Wednesday, January 30, 2013

The right dose of Self-Denial

via
Saying no is hard, until it becomes too easy.

When I was a teenager, I had no problems with denying myself food. Food wasn't appealing to me, skinny was. What's interesting is I don't remember not eating on purpose to be skinny, I just remember not wanting to eat. Dinner suggestions never sounded appealing, most food never tasted good, and if I ate more than a few bites I felt sick to my stomach. I was what you might call "an appetizer-eater." I could be completely satisfied by a small order of queso and some tortillas, or the free bread rolls at Italian restaurants, or an order of fries. It was stupid for me to ever order a meal out, because I barely ate any of it. I always needed to go halvsies - or even quartersies - with someone else. I survived on Dr. Pepper, Sour Skittles, and chips and crackers.

What I would as an adult now identify as a mild form of an eating disorder, was then just seen as bad habits and poor choices by my parents. My mother was baffled by the fact I was never hungry. I fully maintain that I was emotionally and psychologically innocent of purposefully starving myself. I ate when I was truly hungry; it was just rare that I was hungry. I didn't make myself go without food for long periods of time as punishment, or throw up what I did manage to eat, but my dietary habits were certainly disorderly. It was wonderful feeling light, but not lightheaded. It felt good to feel empty inside. It was something I had control over, in my desired to be an independent teenager.

Like many other people, my story changed when I went to college. Over the course of those 4 years, food started becoming my comforter, rather than my enemy. I was still making seriously bad choices, but I was eating more regularly and sometimes stuffing myself, on a bad day. A broken heart, lots of late nights, and stress do terrible things to your relationship with food. And your relationships with people - but that's another story for another day. We ate whatever we wanted, because we were young and invincible, and it was cheap. When I graduated, I immediately entered into a long-term serious relationship. I felt comfortable with that relationship and therefore my body image, and I stopped being so self-conscious about things like weight. That long-term, serious relationship ended in marriage, and an extra 20 lbs later, and I'm back to denying myself food... yet again. This time, the bad stuff.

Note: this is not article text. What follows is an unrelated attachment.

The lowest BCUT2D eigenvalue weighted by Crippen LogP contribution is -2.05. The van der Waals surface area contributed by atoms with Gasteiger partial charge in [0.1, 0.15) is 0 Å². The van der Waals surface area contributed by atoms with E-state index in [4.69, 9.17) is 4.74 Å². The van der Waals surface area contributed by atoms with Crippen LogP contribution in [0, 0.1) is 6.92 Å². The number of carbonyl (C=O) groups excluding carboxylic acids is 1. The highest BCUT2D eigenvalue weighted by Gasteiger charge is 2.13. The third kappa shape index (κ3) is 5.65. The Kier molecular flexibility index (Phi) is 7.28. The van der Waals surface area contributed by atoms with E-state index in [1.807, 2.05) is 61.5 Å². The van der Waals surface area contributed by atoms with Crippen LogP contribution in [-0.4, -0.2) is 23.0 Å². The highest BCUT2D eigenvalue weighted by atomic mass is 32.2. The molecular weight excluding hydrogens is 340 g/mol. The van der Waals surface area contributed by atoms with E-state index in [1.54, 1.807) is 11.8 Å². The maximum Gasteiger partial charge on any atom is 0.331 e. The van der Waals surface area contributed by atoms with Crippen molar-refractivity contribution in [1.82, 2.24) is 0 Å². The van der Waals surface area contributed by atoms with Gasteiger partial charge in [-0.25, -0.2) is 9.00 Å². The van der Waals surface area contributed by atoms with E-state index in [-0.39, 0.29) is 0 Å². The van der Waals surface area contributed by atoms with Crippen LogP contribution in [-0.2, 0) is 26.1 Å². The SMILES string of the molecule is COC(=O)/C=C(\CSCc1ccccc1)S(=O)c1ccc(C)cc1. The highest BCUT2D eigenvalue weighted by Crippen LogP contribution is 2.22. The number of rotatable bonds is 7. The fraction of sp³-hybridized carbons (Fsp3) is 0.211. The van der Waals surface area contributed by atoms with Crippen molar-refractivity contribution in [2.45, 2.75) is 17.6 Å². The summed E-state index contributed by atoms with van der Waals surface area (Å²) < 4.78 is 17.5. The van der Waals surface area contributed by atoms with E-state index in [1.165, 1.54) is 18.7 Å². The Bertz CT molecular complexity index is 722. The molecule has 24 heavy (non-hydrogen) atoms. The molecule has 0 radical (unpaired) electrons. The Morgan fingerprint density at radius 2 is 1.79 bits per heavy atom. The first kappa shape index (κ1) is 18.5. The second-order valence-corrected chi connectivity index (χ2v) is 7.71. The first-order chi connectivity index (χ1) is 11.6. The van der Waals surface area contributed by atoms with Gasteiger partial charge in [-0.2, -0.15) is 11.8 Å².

This week I've been contemplating Self-Denial quite a bit. It is that time... Lent is approaching and soon Facebook will be flooded with everyone announcing what they plan to "give up" for six weeks, whether it's a part of their organized religion or not. What martyrs we are: giving up TV, makeup,  porn, sugar, carbs, etc; pats on the back everyone! (I'll just drop the bomb now: I will be "giving up" Facebook like a true repentant, personal usage - not business, probably a few weeks early just so I can avoid everyone else's announcements. It's time we took a little break, Facebook and me, especially because Facebook is all selfishness and self-promotion.)

I think Self-Denial in itself can become a fixation (see eating disorders), and can lead to unhealthy priorities. At first, it's rough saying no to cheese or soda, but little by little you feel empowered. It's interesting that we feel empowered by saying "no" to ourselves, when really we have complete control over what we do all the time to begin with. Still, we see each act of willpower as a little victory. It's like we win a little war every time we resist an Oreo cookie. I feel the need to brag to someone when all I had for lunch was raw green peppers and celery. Yes, I feel part rabbit, but also part superhero. But my fear is always that I will end up like the Comte from Chocolat, who fasts for weeks because his wife has left him, and then becomes embittered, angry, and vengeful, and ends up like this:

(oh, ignore the Russian dialogue at the end, this was the only clip I could find)



(Yep, if I'm not careful, chocolate will be my downfall.)

In all seriousness, what I'm trying to do differently this year is find the balance. I want to eat healthily, but not feel like I'm "missing out" every time we order at a restaurant with friends. I want to grow to where I appreciate and enjoy healthier choices, rather than selecting them just because I know they are right for me. I want to be able to have a little candy here and there, or bake some cookies, or (gasp!) drink a soda when the mood strikes me, all in moderation. But before we get to that point, I do have to reestablish willpower and control over my choices: mentally, emotionally, and physically. 

I'm searching for the right dose of self-denial in my life. The one I can maintain long-term, without negative affects. And not just until Lent has passed.

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